Sep 13, 2019 | By Athena Chen
Aug 10, 2017
By Allyson Rees
Though it’s been a while since I went Back to College shopping (hint: Jennifer Lopez was still Jenny from the Block), the process isn’t something I’d ever call relaxing. The combination of a big box retailer the size of a city block, the blast of too-cold air conditioning, and the unflattering glow of fluorescent lights creates quite an unsavory memory.
Kids today have it so much better. They can shop for their campus wares from the comfort of their own bed, all the while streaming Riverdale and texting with their #bae. And now, thanks to Ikea’s newest Back to College campaign, they can shop for their dorm while getting their ASMR tingles on.
For those who aren’t familiar with ASMR, or autonomous sensory meridian response, is a relaxing mental state characterized by a tingling sensation on the scalp. Commonly, it’s triggered by visual and acoustic stimuli, like scratching, tapping and caressing. Over the past several years, YouTube has become a haven for the ASMR community, racking up over 4 million videos dedicated to what ASMR enthusiasts call an “art form.”
Ikea’s ASMR campaign, titled “Oddly Ikea,” takes the viewer through a tingly 25-minute tour of a typical Ikea dorm room— the touch of the fitted sheet, the tap of lamp, the melodic chime of metal hangers. It’s true to ASMR-style, with a simple, binaural voice over, slow pace and plethora of deliberate hand gestures. Though no “ASMR artists” are used, Ikea clearly did their homework to give the campaign an authentic feel.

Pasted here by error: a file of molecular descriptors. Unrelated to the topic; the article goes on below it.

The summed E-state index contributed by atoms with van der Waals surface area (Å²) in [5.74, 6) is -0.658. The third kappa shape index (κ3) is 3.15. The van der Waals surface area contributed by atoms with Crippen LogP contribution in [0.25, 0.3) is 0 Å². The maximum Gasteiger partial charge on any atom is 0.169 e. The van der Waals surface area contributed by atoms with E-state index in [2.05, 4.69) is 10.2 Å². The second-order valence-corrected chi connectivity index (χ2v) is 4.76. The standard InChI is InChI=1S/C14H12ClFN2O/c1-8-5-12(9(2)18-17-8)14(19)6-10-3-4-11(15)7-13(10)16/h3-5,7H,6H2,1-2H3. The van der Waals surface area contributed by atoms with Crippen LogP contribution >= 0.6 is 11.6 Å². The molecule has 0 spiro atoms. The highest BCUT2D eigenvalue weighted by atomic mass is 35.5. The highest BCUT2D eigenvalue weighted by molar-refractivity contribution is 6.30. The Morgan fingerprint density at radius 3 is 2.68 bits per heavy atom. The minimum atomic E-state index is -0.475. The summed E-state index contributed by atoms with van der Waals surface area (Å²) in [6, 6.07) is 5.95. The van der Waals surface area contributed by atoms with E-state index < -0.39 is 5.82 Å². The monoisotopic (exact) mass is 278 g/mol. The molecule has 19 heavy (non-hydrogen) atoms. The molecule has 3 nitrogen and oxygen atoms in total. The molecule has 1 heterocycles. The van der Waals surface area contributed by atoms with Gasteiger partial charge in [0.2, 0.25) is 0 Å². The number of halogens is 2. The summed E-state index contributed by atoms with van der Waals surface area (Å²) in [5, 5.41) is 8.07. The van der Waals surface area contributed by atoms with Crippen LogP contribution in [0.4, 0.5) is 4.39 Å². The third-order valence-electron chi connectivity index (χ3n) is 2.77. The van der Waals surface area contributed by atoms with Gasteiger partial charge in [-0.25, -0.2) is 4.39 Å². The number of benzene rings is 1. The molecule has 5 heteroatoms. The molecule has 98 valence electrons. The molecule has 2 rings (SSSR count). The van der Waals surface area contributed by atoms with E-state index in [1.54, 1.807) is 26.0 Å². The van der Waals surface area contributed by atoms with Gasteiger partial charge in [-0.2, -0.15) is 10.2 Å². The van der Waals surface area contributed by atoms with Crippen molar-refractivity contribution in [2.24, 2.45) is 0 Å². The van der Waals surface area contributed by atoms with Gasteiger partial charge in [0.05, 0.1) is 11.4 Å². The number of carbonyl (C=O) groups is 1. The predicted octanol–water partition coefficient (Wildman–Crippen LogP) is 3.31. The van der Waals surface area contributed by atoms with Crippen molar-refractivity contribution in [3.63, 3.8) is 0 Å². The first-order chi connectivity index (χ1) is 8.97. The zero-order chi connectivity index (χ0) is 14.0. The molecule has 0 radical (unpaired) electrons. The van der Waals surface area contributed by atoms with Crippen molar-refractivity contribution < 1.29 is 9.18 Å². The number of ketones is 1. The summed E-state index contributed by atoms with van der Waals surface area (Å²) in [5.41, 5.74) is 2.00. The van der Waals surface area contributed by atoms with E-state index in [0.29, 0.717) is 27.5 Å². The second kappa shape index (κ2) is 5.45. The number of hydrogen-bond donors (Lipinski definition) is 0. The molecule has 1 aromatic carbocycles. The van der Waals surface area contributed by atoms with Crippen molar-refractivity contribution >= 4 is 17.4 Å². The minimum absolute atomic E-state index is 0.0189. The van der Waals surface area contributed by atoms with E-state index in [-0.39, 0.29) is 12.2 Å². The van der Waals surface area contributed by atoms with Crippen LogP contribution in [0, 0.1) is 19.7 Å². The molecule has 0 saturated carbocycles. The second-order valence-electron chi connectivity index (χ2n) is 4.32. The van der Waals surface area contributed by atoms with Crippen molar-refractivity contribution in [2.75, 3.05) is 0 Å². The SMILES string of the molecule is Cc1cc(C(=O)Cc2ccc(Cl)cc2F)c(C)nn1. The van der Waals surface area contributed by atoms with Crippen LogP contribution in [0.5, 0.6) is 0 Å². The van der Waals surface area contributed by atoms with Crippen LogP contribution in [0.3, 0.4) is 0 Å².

As a dabbler of ASMR (I’ve never watched a beauty tutorial I didn’t like), I’m impressed with how true Ikea stayed to the medium. Some people may not get it (read: Parents), but for college-aged Gen Z’s, this campaign kills two birds with one stone: it educates them on dorm room products and helps them relax. I’d argue this campaign, along with the shorter 30-second and 60-second spots, may even transcend the Back to Campus shopping season. Typical ASMR videos are often watched multiple times by one user, putting usage well into the millions. All Ikea needs is one post on an ASMR Reddit and it could be the next fan favorite.
What the campaign also proves is that brands don’t need loud pop music, augmented reality selfies and interactive emojis to be successful. Kids today have enough stimuli. They just want to relax.
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